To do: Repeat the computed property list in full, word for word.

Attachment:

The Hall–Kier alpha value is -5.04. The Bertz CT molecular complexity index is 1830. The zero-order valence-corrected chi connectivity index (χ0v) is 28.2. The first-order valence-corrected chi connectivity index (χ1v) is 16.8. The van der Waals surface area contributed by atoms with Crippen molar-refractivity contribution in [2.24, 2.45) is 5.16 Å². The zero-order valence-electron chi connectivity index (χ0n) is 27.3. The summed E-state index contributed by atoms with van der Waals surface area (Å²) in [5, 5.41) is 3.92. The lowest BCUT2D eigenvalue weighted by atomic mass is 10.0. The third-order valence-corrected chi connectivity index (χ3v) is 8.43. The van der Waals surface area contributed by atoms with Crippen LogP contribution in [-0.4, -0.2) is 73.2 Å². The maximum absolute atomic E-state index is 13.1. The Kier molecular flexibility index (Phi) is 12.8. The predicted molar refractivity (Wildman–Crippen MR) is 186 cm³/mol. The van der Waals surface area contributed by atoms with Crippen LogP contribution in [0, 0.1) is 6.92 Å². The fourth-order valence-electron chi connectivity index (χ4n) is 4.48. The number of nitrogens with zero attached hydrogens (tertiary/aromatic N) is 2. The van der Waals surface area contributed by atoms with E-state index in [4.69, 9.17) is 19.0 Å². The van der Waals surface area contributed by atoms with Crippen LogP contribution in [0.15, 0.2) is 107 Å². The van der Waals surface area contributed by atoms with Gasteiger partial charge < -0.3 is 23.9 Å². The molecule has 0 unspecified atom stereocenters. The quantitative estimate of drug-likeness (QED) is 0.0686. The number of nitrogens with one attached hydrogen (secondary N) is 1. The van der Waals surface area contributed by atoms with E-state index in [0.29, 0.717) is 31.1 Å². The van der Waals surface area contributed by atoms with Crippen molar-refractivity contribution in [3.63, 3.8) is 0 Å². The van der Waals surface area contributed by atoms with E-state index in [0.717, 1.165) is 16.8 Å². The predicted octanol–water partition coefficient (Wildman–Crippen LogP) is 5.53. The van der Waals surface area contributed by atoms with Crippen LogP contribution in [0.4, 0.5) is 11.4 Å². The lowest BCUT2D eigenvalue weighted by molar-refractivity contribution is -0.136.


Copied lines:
The Hall–Kier alpha value is -5.04. The Bertz CT molecular complexity index is 1830. The zero-order valence-corrected chi connectivity index (χ0v) is 28.2. The first-order valence-corrected chi connectivity index (χ1v) is 16.8. The van der Waals surface area contributed by atoms with Crippen molar-refractivity contribution in [2.24, 2.45) is 5.16 Å². The zero-order valence-electron chi connectivity index (χ0n) is 27.3. The summed E-state index contributed by atoms with van der Waals surface area (Å²) in [5, 5.41) is 3.92. The lowest BCUT2D eigenvalue weighted by atomic mass is 10.0. The third-order valence-corrected chi connectivity index (χ3v) is 8.43. The van der Waals surface area contributed by atoms with Crippen LogP contribution in [-0.4, -0.2) is 73.2 Å². The maximum absolute atomic E-state index is 13.1. The Kier molecular flexibility index (Phi) is 12.8. The predicted molar refractivity (Wildman–Crippen MR) is 186 cm³/mol. The van der Waals surface area contributed by atoms with Crippen LogP contribution in [0, 0.1) is 6.92 Å². The fourth-order valence-electron chi connectivity index (χ4n) is 4.48. The number of nitrogens with zero attached hydrogens (tertiary/aromatic N) is 2. The van der Waals surface area contributed by atoms with E-state index in [4.69, 9.17) is 19.0 Å². The van der Waals surface area contributed by atoms with Crippen LogP contribution in [0.15, 0.2) is 107 Å². The van der Waals surface area contributed by atoms with Gasteiger partial charge < -0.3 is 23.9 Å². The molecule has 0 unspecified atom stereocenters. The quantitative estimate of drug-likeness (QED) is 0.0686. The number of nitrogens with one attached hydrogen (secondary N) is 1. The van der Waals surface area contributed by atoms with E-state index in [0.29, 0.717) is 31.1 Å². The van der Waals surface area contributed by atoms with Crippen molar-refractivity contribution in [3.63, 3.8) is 0 Å². The van der Waals surface area contributed by atoms with E-state index in [0.717, 1.165) is 16.8 Å². The predicted octanol–water partition coefficient (Wildman–Crippen LogP) is 5.53. The van der Waals surface area contributed by atoms with Crippen LogP contribution in [0.4, 0.5) is 11.4 Å². The lowest BCUT2D eigenvalue weighted by molar-refractivity contribution is -0.136.